I’m absolutely grateful for the opportunity I was given, it really did give me a nice amount of exposure in the local scene and the editors that were trying to make it work were very kind to me. It just ended up being a learning experience, and if I look on the bright side, a performance art experiment in which I put “Arvada” on hundreds of doorsteps throughout the city.
//
But! April is going to be fucking cool.
The Buffalo Small Press Fair is next week. I’ll have two new stories in the fourth volume of Cage Match and something else I’m not going to talk about just yet should be available there too.
I’ll also have a piece online sometime during the month in conjunction with my favorite house.
Finally, on April 4th I’ll be taking part in a reading along with Cassandra Gillig, Sarah Jean Alexander, Pat Kewley, and Jacob Drum. It’ll be the real deal.
The shoulder of my winter jacket ripped wide open yesterday for no reason. Warm weather on the way.
Curses Forever.
mrb

Gonna get real for a moment and talk about writing. Gonna use scare quotes. Gonna say art. Excuse me.

//

I finished Hex in early January and immediately made it available online. Shortly thereafter, an acquaintance of mine asked if I would like to put it in print in monthly installments via a local art/lit mag he helped edit.

My immediate reaction was: no. I had released Hex the exact way I wanted to and was ready to move onto something new. But, after some conversation, I eventually agreed to it.

The first story of the collection, “Arvada”, was printed exactly as it appears online. I heard a lot of positive feedback from people in the area and it just seemed like it was going to be a pretty cool way to put out my writing into the immediate community for a few months.

But, after I submitted the second story some problems arose. I was asked if it would be okay to replace words like “fucking” and “asshole” with “f-ing” and “a-hole.” I wouldn’t agree to that, of course, but at first I did offer to do a personal edit of the stories to “tone down the language.”

However, that compromise immediately began to bother me the more I thought about it.

The refrain of Hex, the one line all the stories are based around, is “I am a vulgar animal.” So, to tone down the vulgarity seemed like it would cripple the entire thing. More than that, the very validity of what is and isn’t vulgar started to come into question.

In my opinion, the first line of the first story of Hex is the most obscene moment in the entire collection:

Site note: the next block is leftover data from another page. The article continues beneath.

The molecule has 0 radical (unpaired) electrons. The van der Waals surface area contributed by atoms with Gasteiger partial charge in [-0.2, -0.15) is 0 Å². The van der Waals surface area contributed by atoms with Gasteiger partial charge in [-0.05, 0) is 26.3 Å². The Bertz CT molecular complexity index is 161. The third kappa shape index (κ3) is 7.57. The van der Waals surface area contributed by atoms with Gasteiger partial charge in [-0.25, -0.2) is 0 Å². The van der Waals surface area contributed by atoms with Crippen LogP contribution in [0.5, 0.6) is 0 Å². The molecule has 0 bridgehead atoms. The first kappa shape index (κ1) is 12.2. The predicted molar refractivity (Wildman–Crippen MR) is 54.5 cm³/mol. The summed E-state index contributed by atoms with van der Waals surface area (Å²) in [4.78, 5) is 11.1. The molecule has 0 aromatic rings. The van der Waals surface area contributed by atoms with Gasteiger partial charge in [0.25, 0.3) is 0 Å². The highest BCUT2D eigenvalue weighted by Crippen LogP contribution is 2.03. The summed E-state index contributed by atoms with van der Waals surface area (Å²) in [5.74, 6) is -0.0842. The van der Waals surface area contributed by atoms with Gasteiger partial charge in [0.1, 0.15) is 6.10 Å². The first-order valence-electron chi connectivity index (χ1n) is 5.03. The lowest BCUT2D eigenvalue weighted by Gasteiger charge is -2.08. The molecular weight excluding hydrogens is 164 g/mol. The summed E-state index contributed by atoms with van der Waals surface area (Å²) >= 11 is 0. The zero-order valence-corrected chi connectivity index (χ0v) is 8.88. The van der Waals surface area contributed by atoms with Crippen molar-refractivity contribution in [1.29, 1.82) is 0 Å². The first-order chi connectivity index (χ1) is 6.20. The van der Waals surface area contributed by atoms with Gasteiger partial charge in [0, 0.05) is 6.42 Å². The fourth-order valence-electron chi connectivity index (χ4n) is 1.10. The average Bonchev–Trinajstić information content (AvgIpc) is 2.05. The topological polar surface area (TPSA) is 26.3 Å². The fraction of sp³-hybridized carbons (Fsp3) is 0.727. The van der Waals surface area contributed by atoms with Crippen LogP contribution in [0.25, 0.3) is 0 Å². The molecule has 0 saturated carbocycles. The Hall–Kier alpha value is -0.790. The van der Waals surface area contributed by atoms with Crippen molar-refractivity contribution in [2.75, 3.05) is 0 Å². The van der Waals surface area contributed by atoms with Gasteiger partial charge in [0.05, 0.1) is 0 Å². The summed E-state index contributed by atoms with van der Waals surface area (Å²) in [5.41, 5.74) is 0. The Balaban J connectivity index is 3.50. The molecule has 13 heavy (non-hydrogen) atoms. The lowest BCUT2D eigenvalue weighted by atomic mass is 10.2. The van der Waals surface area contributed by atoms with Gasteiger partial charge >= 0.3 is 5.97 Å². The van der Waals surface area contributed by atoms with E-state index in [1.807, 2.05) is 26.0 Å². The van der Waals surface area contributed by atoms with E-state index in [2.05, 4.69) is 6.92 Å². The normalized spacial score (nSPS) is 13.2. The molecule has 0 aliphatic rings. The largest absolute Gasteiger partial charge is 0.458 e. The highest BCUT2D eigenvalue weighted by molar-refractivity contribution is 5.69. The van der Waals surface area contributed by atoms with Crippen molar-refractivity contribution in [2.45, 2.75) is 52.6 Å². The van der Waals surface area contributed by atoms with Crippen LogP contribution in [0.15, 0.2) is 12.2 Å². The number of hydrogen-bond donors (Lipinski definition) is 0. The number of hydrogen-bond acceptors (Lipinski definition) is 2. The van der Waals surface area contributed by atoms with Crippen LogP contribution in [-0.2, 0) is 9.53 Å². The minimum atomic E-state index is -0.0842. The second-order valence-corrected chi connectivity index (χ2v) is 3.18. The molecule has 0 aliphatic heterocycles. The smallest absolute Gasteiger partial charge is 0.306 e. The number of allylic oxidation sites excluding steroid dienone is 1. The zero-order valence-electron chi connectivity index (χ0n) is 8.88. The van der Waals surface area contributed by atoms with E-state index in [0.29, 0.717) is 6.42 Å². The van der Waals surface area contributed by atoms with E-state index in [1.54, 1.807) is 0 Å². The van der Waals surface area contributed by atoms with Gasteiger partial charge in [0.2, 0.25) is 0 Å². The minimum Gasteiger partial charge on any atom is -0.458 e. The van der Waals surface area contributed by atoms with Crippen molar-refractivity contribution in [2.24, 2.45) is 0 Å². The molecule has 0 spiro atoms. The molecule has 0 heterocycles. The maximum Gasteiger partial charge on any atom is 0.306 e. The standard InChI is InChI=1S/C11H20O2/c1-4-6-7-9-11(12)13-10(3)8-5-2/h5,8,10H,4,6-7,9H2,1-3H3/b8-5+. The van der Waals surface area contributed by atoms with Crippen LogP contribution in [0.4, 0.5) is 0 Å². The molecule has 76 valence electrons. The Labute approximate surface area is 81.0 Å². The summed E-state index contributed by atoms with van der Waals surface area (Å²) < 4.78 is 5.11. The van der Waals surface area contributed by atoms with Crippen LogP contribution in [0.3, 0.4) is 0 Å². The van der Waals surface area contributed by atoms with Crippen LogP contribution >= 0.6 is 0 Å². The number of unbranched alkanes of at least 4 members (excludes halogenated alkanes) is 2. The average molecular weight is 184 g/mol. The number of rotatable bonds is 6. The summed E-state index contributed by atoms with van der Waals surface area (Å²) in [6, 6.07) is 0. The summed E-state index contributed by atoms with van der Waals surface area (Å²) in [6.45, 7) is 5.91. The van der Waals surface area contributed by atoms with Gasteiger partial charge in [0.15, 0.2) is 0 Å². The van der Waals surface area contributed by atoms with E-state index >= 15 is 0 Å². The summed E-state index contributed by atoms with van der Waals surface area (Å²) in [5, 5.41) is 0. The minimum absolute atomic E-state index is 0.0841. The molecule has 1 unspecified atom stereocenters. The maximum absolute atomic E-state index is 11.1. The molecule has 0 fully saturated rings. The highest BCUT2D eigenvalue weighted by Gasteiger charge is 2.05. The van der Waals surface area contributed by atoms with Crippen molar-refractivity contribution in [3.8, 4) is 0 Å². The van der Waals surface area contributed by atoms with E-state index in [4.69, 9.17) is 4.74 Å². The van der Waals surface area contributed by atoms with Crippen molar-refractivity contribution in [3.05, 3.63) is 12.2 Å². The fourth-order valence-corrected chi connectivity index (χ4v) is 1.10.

"The girl you hate wipes her belly off with a purple bleach-scarred towel."

No obscene language, just an implication. And that ran in print completely unedited. What was being brought to me as “too obscene” lead me to believe the publishers and I were looking at producing art from completely different perspectives.

Hex is absolutely an often obscene and sometimes downright transgressive collection of stories, at the very least when compared with other things I’ve written. I knew this would be the case before I started writing it. When talk of making edits for content started, I knew there was no way to “make it more accessible” without completely fucking the whole thing (and myself) over.

Eventually, when discussion began about making the stories tame enough for children to read, I knew Hex was in absolutely the wrong place and politely began the process of withdrawing from the publication.

In the end it wasn’t about what is and isn’t obscene. It was about knowing when to make compromises and when to stand behind what you’ve made.

I’m absolutely grateful for the opportunity I was given, it really did give me a nice amount of exposure in the local scene and the editors that were trying to make it work were very kind to me. It just ended up being a learning experience, and if I look on the bright side, a performance art experiment in which I put “Arvada” on hundreds of doorsteps throughout the city.

//

But! April is going to be fucking cool.

The Buffalo Small Press Fair is next week. I’ll have two new stories in the fourth volume of Cage Match and something else I’m not going to talk about just yet should be available there too.

I’ll also have a piece online sometime during the month in conjunction with my favorite house.

Finally, on April 4th I’ll be taking part in a reading along with Cassandra Gillig, Sarah Jean Alexander, Pat Kewley, and Jacob Drum. It’ll be the real deal.

The shoulder of my winter jacket ripped wide open yesterday for no reason. Warm weather on the way.

Curses Forever.

mrb